The Lune type system
8 Sep 2021
At the moment, I’m working on a compiler for a purely functional language called Lune. The parser and code generator are finished, but the type checker is still incomplete. The type system I plan to implement in Lune is very different from that of other functional languages. Most notably, it allows for subtypes. As a result, every expression can be assigned multiple types, with some more general than others.
There are a few built-in types:
numberis the set of real numbers. In practice, these are stored as double-precision floating-point values.
intis the set of integers. It is a subset of
stringis the set of strings. String literals are written with double quotes.
charis the set of single-character strings. It is a subset of
atomis the set of atoms. An atom is any word beginning with a capital letter, e.g.
Hello. (All identifiers must start with a lowercase letter in Lune, so this doesn’t create any ambiguity.) Atoms are not strictly necessary—you could use strings instead—but the use case for atoms is completely different from that of strings, so I think they deserve a separate type.
- There are an infinite number of “literal types” inhabited by a single value. For example,
3is a set containing just the number three,
"owo"is a set containing just the string
Nullis a set containing just the atom
anyis the supertype of all types. Every expression can be given the type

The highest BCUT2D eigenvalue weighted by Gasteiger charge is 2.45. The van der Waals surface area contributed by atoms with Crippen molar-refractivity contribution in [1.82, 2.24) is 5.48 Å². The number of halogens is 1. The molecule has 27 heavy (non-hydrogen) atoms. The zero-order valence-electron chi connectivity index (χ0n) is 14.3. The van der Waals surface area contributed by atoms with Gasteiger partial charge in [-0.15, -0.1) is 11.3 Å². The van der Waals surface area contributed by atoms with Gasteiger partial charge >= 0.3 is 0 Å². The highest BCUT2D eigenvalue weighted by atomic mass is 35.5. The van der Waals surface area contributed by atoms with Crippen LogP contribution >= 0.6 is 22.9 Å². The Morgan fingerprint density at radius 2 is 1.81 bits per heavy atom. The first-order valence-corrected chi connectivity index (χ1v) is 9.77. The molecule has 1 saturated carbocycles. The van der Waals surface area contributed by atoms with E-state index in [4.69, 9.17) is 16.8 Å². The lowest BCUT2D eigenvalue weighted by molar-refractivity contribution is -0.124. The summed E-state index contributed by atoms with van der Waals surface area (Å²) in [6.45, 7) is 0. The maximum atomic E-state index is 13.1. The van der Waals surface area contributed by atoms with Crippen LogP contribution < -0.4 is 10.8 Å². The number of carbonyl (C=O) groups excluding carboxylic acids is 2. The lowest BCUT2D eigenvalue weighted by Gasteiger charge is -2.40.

voidis an uninhabited “bottom type”. Since it contains no values, it is a subtype of all types.
There are also a few operators that act on types:
a -> bis the type of a function with domain
b. For example, the
roundfunction would have the type
number -> int.
a | bdenotes the union of sets
a, bdenotes the set of ordered pairs of elements of
aand elements of
Universal quantification is denoted with square brackets. For example, the type of the identity function is
[a] a -> a. (You could also annotate it as
any -> any, but in that case, you’d hardly be able to do anything with the returned value, because its type would be way too general.) I’m probably going to disallow higher-ranked types for the sake of simplicity.
Type synonyms are created with the
type keyword. For example,
type bit = 0 | 1 assigns the synonym
bit to the set with two elements: 0 and 1. You can also use the
type keyword to create type-level functions which take sets as arguments. For example, a
maybe type could be defined as
type maybe a = Null | Just, a. This means that a value of type
maybe int can be either the atom
Null or the atom
Just combined with an integer. Type synonyms can also be recursive, allowing you to define things such as linked lists and Peano-style natural numbers.
As I said earlier, the existence of subtypes implies that many values can be assigned more than one type. In fact, every value has an infinite number of types associated with it. For example, the string
"x" is a member of the following sets:
"x" | a
char | a
string | a
a can be any type.
I haven’t figured out all the details of the type-checking algorithm yet. Type inference is going to be a major issue, because every function can have a wide variety of possible types. I’m going to have to create an algorithm which infers the “most reasonable” type for every function, but what exactly is the definition of “most reasonable”? I’ll post the solution here once I figure it all out.